WWF spokesmen have reservations about the use of sinks, however. “While preventing the emission of carbon dioxide is permanent, sequestering carbon pollution is a cheap, short-term fix that fails to address a long-term problem,” said Jennifer Morgan, director of WWF’s Climate Change Program. “The scientific uncertainty of sequestration makes sinks unreliable and dependence on them for meeting Kyoto targets unsound.”
According to three new studies in Nature (April 20, 2000), carbon sequestration may not just be a short-term fix after all. Trees, for example, both absorb and release CO2. The absorbed CO2 is stored in the tree’s tissues. Expiration mainly occurs with the bacterial decomposition of organic matter in soil, notes the World Climate Report (May 22, 2000).
Currently, forests are net sinks of CO2. But it is thought that increasing temperatures would accelerate respiration to the point where forests actually become net contributors to the greenhouse effect, a positive feedback that would accelerate global warming.
One of the Nature studies found that, “Decomposition rates were remarkably constant across a global-scale gradient in mean annual temperature, [that] decomposition rates for forest soils are not controlled by temperature limitations to microbial activity, and that increased temperature alone will not stimulate the decomposition of forest-derived carbon in mineral soil.”
Another study found, “For single sites our data…show a significant relationship between temperature and ecosystem respiration for both short and annual time series. However, when a plot of [respiration] versus temperature is drawn across all sites the relationship is not significant, indicating that mean annual air temperature may not be an important contributing factor to forest ecosystem respiration on a broader scale.”
The third study uses an ecosystem model for coniferous forests to conclude that under a scenario where there is no long-term effect of temperature on respiration, forests may become more effective CO2 sinks in the future. The study asks, “Does this [new research] mean that the doomsday view of runaway global warming now seems unlikely? We hope so.”
CBS Hot Air Watch
CBS EVENING NEWS
May 31, 200
Dan Rather, anchor: Tonight’s Eye on America is a hard-news look at a global corporate giant in fossil fuels. Protesters – including some stockholders – are accusing ExxonMobil of a corporate dinosaur attitude about the dangers of global warming that may be linked to fuel emissions. CBS’ Jim Axelrod has been sorting the facts from the smoke on this.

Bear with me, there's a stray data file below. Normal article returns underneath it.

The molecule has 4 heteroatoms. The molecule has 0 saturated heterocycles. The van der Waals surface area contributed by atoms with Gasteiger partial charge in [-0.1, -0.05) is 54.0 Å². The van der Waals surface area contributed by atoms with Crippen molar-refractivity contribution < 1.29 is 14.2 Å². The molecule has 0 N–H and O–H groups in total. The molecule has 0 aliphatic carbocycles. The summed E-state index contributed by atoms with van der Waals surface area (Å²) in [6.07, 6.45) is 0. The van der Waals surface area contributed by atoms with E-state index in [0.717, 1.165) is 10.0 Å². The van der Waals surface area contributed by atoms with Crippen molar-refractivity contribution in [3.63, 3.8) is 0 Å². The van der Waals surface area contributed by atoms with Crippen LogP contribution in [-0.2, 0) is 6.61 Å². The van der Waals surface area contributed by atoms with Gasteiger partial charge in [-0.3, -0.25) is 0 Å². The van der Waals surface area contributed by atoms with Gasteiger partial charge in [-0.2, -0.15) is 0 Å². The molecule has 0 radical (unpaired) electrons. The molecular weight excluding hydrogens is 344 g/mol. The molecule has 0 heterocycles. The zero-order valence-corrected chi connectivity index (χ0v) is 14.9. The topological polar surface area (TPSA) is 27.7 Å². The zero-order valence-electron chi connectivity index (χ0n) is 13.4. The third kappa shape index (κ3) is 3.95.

Protesters: (In unison) No planet, no dividends!
Jim Axelrod reporting: In Dallas this morning, a couple of dozen protesters tried to get the ear of one of the biggest and most powerful corporations on earth.
Unidentified Man: When should ExxonMobil stop global warming?
Protesters: (In unison) Now!
Axelrod: If there’s a growing consensus that greenhouse gases are raising global temperatures, these people say executives at ExxonMobil are not about to embrace it. Is ExxonMobil any different on the issue of global warming than any other of the big oil companies?
Sister Pat Daly (ExxonMobil Shareholder and Activist): They’re incredibly different. They have absolutely isolated themselves on this.
Axelrod: Pat Daly’s not a tree-hugger. She’s a shareholder and a nun who represents clergy-based pension funds with a $ 15 million stake in ExxonMobil.
Sister Daly: Global warming is happening.
Axelrod: Today, she and a small chorus of critics asked ExxonMobil to join the growing number of companies saying global warming is here, it’s real and we need to act now.
Sister Daly: They’re saying that there’s not enough science. They will tell you, “We’re concerned about global warming,” but they’re not going to admit that it’s actually happening.
Mr. Lee Raymond (CEO, ExxonMobil): We’re going to follow the science. We’re not going to follow what is politically correct.
Axelrod: Other oil giants like Shell and BP Amoco have pledged to operate more efficiently and reduce their greenhouse gas emissions to 10 percent below their 1990 levels. Dupont Chemicals has gone even further, promising a 65 percent reduction. ExxonMobil, on the other hand, has no such targets.
Professor Michael McElroy (Harvard University): They simply leave the public with the view that, “Gee, we don't know enough to do anything.”
Axelrod: Mike McElroy isn’t an activist. He’s an academic and a Harvard professor of environmental studies.
Prof. McElroy: In terms of honest assessment of the science, yeah, this is a serious problem, time to act. Exxon is leaning to the side of inaction.
Mr. Frank Sprow (Vice President, ExxonMobil): This is complicated. Don’t believe statements that say it’s clear that things are warming. It’s not clear.
Axelrod: The company is taking this idea to the public in a series of ads, saying views on warming are, quote, “just as changeable as your local weather forecast.”
Your assessment of the threat, the credibility of the threat, has that evolved?
Mr. Sprow: I’d say that’s unchanged over the last several years.
Axelrod: Today’s attempts to change the company’s views on global warming were turned back, leaving a small band of critics with little to do but shout. In Dallas, I’m Jim Axelrod for Eye on America.
THE COOLER HEADS COALITION